“This past week, I’ve watched the endless political pre-coverage of the Supreme Court decision, and I was struck first by the poor quality of the questions being asked,” said Wallis. “Now that the decision has been made, the pontification is just as bad. We need to be focused on those who are left out and left behind, not who is up or down in politics and the polls.”

How It Works

The individual mandate is the centerpiece of the complex 2,700-page health care law. The court's four liberal justices agreed that it, indeed, is constitutional for the federal government to force citizens to purchase health insurance. Furthermore, it is within the power of Congress to regulate interstate commerce, but Roberts disagreed, and wrote that the mandate is actually a tax.

January 1, 2014 launches the beginning of the most severe enforcement of the nation's new healthcare law. For Americans who don’t comply with the new law a $285 penalty per family or 1 percent of annual income will be accessed, whichever is greater. By 2016, it goes up to $2,085 per family or 2.5 percent of annual income.

Now that the law has been upheld, beginning in 2014, the law makes it illegal for any health insurance plan to use pre-existing conditions to exclude, limit or charge higher premiums on coverage.

The Affordable Health Care Act also requires insurers to cover the children of those they insure up to age 26. The Department of Health and Human Services reports that from September 2010 to June 2011, the percentage of adults 19 to 25 with insurance coverage increased from 64 percent to 73 percent, which translates into 2.5 million additional young adults with coverage.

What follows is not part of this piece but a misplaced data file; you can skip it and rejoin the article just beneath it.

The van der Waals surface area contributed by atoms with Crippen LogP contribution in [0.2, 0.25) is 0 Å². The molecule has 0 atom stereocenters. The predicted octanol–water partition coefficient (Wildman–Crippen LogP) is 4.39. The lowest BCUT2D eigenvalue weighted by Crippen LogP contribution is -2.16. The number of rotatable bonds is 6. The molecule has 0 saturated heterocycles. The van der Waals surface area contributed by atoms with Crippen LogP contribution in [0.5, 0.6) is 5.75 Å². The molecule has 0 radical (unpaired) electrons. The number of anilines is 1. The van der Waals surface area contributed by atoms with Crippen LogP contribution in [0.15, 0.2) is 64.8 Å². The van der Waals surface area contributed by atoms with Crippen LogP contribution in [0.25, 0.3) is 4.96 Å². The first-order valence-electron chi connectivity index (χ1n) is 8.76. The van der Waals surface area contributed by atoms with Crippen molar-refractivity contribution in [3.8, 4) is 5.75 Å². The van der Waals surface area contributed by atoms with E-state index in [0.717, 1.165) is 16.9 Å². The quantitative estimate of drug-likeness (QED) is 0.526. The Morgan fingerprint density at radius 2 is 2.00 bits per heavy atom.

Not the Last Word

Leading into Thursday’s Supreme Court ruling, Rasmussen Reports found 54 percent of those polled want to see the law repealed, a number virtually unchanged from the law's passage in March 2010. The public opinion polling company contends the dynamics have remained the same throughout as well. Most Democrats oppose repeal, while most Republicans and unaffiliated voters support it.

Matt Smith, president of Catholic Advocate, an organization that encourages faithful Catholics to actively participate in the political process, was at the Supreme Court at the time of its decision. He urges Congress to act immediately to repair the critical flaws in the health care law and begin to replace them with measured, sensible reforms.

"Our work is not done. We must remain vigilant,” said Smith. “The fight goes on. If this ruling outrages faithful Catholics, they have an opportunity in November to affect decisions in Washington, D.C. If Catholics want different policy, change the policy makers."

Alice Stewart, spokeswoman for Concerned Women for America, a coalition of conservative women which promotes Biblical values and family traditions, said the last word on the Supreme Court decision would come in November’s general election.

“It is time for people to stand up, especially women, and make sure that leaders are elected at the statehouse and all the way up to the White House that reflect their family values,” said Stewart. “We must now fight to repeal Obamacare.”

Russ Jones is a 25-year award winning journalist and correspondent. He is co-publisher of various Christian news sites, such as ChristianPress.com, and a media consultant to a number of political and cause-oriented campaigns. He is also a freelance correspondent for the American Family Radio Network, Crosswalk.com and various Christian TV networks. Jones holds degrees from the University of Missouri-Columbia and St. Paul School of Theology. Russ is married to Jackie and together they have four children. He may be reached at [email protected].

Publication date: June 28, 2012